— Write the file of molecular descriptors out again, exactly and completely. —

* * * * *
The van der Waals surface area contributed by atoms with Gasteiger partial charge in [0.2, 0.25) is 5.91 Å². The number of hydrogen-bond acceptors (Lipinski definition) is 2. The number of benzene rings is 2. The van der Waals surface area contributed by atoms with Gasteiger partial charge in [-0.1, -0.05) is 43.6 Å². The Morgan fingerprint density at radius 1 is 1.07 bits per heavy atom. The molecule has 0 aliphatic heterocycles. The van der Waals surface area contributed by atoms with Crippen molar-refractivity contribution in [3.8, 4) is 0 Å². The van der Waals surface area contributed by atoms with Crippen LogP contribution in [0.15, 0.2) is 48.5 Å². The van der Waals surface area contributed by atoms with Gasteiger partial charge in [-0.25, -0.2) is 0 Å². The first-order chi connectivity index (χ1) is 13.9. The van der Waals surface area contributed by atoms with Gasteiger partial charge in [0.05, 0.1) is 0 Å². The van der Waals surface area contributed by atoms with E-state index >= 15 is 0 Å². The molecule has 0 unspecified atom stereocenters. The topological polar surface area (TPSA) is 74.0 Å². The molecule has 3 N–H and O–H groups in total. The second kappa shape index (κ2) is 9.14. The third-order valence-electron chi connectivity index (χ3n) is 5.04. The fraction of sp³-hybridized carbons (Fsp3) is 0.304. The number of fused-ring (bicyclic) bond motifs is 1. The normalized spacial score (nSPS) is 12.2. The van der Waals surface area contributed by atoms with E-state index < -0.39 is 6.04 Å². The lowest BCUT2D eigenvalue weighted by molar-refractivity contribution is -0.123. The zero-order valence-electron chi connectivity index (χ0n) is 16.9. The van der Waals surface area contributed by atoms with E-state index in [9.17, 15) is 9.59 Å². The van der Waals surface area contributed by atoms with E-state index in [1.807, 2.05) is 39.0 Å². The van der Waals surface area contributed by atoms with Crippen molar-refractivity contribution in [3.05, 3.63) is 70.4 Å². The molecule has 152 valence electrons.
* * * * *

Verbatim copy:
The van der Waals surface area contributed by atoms with Gasteiger partial charge in [0.2, 0.25) is 5.91 Å². The number of hydrogen-bond acceptors (Lipinski definition) is 2. The number of benzene rings is 2. The van der Waals surface area contributed by atoms with Gasteiger partial charge in [-0.1, -0.05) is 43.6 Å². The Morgan fingerprint density at radius 1 is 1.07 bits per heavy atom. The molecule has 0 aliphatic heterocycles. The van der Waals surface area contributed by atoms with Crippen molar-refractivity contribution in [3.8, 4) is 0 Å². The van der Waals surface area contributed by atoms with Crippen LogP contribution in [0.15, 0.2) is 48.5 Å². The van der Waals surface area contributed by atoms with Gasteiger partial charge in [-0.25, -0.2) is 0 Å². The first-order chi connectivity index (χ1) is 13.9. The van der Waals surface area contributed by atoms with Gasteiger partial charge in [0.05, 0.1) is 0 Å². The van der Waals surface area contributed by atoms with E-state index >= 15 is 0 Å². The molecule has 0 unspecified atom stereocenters. The topological polar surface area (TPSA) is 74.0 Å². The molecule has 3 N–H and O–H groups in total. The second kappa shape index (κ2) is 9.14. The third-order valence-electron chi connectivity index (χ3n) is 5.04. The fraction of sp³-hybridized carbons (Fsp3) is 0.304. The number of fused-ring (bicyclic) bond motifs is 1. The normalized spacial score (nSPS) is 12.2. The van der Waals surface area contributed by atoms with E-state index < -0.39 is 6.04 Å². The lowest BCUT2D eigenvalue weighted by molar-refractivity contribution is -0.123. The zero-order valence-electron chi connectivity index (χ0n) is 16.9. The van der Waals surface area contributed by atoms with E-state index in [9.17, 15) is 9.59 Å². The van der Waals surface area contributed by atoms with E-state index in [1.807, 2.05) is 39.0 Å². The van der Waals surface area contributed by atoms with Crippen molar-refractivity contribution in [3.05, 3.63) is 70.4 Å². The molecule has 152 valence electrons.